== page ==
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Electrical stimulation can help people who are too weak to exercise

Electrical stimulation can help people who are too weak to exercise | The future of medicine and health | Scoop.it
Exercise can benefit people who have, or are recovering from, a serious illness, including cancer. The problem is, people who are very ill often have muscle weakness and other side effects that prevent them from being physically active. It’s a catch-22 situation.

Fortunately, there may be a technological solution, and it goes by the rather unattractive name of neuromuscular electrical stimulation – or NMES, for short. You may have seen this type of gadget advertised on TV, promising you a six pack without having to do a single sit-up. All you have to do is strap a belt, studded with electrodes, around your middle and let the electrical impulses do the work. Each time a shock is delivered, the muscles contract, as they would through regular exercise.

NMES may seem newfangled, but the concept is actually very old. The ancient Greeks and Romans were the first to identify the medical potential of electrical stimulation, using electrical fishes to generate shocks to help with pain relief. Pain treatment moved from natural electricity to man-made electricity in the 18th and 19th centuries with the development of the first NMES devices.

Nowadays, we don’t just use these devices for pain relief, but for rehabilitation too. Research shows that it may help minimise the loss of muscle mass and increase strength in the leg muscles when exercise isn’t possible.

A major benefit of these devices is that they can be used at home, without the supervision of an exercise specialist.
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New method can tell how old your cells really are - Futurity

New method can tell how old your cells really are - Futurity | The future of medicine and health | Scoop.it
A new system can consider a wide array of cellular and molecular factors in one comprehensive study to determine the functional age of cells.

The system could eventually help clinicians evaluate and recommend ways to delay some health effects of aging and potentially improve other treatments, including skin graft matching and predicting prospects for wound healing.

These researchers’ results show that the biophysical qualities of cells, such as cell movements and structural features, make better measures of functional age than other factors, including cell secretions and cell energy.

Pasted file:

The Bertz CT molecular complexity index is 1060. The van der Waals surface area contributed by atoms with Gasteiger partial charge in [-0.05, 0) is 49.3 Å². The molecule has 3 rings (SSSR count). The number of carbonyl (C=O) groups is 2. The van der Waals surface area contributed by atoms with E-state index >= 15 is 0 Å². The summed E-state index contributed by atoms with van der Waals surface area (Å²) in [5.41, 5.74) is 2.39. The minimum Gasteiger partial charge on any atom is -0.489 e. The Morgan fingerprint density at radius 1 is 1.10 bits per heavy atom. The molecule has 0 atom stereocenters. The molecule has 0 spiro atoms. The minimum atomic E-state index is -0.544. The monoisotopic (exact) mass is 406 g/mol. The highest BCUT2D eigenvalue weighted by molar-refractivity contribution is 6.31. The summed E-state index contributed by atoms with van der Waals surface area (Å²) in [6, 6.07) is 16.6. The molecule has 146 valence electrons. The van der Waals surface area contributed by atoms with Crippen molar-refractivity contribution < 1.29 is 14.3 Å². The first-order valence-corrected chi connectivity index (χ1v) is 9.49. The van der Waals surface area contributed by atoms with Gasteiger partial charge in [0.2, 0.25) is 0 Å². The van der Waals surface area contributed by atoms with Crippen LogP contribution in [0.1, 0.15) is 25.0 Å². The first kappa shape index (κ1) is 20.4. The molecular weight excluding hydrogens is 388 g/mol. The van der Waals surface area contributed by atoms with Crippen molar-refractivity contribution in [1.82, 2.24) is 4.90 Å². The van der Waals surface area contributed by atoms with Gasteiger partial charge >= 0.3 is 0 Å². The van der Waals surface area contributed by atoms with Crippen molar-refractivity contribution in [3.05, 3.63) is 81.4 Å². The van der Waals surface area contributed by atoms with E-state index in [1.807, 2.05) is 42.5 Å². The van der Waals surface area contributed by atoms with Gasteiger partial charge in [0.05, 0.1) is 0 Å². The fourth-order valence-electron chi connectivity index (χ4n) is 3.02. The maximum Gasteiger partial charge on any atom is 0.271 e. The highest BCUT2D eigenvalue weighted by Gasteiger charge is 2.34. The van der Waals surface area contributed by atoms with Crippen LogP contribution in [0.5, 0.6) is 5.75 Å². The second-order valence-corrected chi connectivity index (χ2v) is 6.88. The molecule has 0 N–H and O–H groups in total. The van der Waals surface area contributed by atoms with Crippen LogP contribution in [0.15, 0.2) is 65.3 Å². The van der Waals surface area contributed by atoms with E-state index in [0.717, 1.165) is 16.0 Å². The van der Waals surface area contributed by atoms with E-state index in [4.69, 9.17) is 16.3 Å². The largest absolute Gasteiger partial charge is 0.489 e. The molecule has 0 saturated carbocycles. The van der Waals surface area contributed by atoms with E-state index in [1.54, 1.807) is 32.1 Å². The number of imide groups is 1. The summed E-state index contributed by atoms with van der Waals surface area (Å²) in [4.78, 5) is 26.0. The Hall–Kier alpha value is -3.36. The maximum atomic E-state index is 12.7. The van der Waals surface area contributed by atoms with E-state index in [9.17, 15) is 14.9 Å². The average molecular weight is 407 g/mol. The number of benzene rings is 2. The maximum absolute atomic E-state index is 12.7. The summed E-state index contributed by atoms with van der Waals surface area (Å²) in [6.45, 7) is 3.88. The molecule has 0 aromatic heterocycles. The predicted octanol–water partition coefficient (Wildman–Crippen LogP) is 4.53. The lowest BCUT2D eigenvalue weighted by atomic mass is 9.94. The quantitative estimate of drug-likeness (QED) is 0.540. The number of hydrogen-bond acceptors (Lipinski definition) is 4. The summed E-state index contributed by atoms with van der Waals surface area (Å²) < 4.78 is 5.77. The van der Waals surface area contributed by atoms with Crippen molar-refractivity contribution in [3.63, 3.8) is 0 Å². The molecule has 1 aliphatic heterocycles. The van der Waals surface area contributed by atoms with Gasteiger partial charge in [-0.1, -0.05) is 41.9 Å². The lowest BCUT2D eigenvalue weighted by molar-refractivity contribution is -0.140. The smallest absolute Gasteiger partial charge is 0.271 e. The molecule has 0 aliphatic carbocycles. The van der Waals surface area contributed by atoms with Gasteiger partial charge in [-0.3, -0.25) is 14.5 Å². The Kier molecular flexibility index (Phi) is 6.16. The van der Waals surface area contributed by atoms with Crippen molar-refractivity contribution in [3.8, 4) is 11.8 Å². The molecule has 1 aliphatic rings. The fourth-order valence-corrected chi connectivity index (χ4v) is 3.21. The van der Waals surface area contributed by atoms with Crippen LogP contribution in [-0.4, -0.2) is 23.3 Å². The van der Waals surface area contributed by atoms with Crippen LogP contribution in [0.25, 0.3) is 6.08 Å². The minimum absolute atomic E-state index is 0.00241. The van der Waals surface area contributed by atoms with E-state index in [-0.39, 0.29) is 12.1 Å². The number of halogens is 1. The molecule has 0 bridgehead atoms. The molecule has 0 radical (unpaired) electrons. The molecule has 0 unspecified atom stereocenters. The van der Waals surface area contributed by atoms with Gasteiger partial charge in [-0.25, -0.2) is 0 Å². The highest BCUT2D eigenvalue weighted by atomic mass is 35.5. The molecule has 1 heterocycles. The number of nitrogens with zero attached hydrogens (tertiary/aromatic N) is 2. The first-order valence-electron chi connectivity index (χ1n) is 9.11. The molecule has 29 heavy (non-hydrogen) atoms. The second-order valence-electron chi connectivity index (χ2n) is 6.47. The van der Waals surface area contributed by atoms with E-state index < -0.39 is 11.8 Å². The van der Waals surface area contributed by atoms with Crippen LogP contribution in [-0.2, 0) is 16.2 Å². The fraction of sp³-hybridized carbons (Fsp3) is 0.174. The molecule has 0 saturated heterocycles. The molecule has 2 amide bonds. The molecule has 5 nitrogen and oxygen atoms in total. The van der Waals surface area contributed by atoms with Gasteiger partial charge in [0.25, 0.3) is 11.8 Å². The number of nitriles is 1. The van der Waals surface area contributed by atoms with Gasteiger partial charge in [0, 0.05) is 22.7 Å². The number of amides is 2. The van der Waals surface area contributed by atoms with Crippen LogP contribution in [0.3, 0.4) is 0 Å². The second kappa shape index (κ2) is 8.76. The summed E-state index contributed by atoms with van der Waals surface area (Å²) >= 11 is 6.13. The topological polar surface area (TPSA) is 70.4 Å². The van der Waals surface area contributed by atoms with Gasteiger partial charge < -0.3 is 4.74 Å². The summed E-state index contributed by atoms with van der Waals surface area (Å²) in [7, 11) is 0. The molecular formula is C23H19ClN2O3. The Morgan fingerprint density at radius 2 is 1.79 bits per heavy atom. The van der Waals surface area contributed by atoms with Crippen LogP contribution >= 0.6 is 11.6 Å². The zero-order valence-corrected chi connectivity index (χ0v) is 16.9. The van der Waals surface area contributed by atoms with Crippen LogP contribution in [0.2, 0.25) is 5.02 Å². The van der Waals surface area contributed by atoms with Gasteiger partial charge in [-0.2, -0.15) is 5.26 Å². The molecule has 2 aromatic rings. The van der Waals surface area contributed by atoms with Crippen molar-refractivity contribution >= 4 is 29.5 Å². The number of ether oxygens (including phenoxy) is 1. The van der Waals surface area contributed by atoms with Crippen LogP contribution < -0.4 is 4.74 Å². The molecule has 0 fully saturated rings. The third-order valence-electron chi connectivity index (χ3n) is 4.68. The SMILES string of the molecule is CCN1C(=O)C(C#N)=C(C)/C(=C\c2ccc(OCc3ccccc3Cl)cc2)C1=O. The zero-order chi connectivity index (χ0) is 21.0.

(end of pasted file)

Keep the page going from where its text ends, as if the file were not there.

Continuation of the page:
The team of engineers and clinicians examined dermal cells from just underneath the surface of the skin taken from both males and females between the ages of 2 to 96 years.

The researchers hoped to devise a system that through computational analysis could take the measure of various factors of cellular and molecular functions. From that information, they hoped to determine the biological age of individuals more accurately using their cells, in contrast to previous studies, which makes use of gross physiology, or examining cellular mechanisms such as DNA methylation.

“We combined some classic biomolecular hallmarks of aging, and sought to further elucidate the role of biophysical properties of aging cells all in one study,” says Jude M. Phillip, the lead author of the study, who conducted this research while completing his doctorate in chemical and biomolecular engineering at Johns Hopkins University.
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Personalized cancer vaccines successful in first-stage human trials

Personalized cancer vaccines successful in first-stage human trials | The future of medicine and health | Scoop.it
A cancer vaccine is one of the holy grails of modern medical research, but finding a way to stimulate the immune system to specifically target and kill cancer cells has proven to be a difficult task. Now two recent clinical trials that have produced encouraging results in patients with skin cancer are are providing hope for the development of personalized cancer vaccines tailored to individual patient's tumors.

Both studies focus on neoantigens, which are mutated molecules found only on the surface of cancer cells. Neoantigens prove to be ideal targets for immunotherapy as they are not present on healthy cells. A vaccine's challenge is to train the body's immune cells, known as T cells, to hunt and kill only those specific tumor cells that hold the target neoantigens.

In the first trial, at Boston's Dana-Farber Cancer Institute, samples of tumors were taken from six patients with melanoma. The patients were identified as having a high risk for recurrence after first having their tumors removed by surgery. For each individual patient the researchers identified up to 20 neoantigens specific to a subject's tumor.
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It's time to inject some sense into the nonsense peddled by the anti-science crowd | Melissa Davey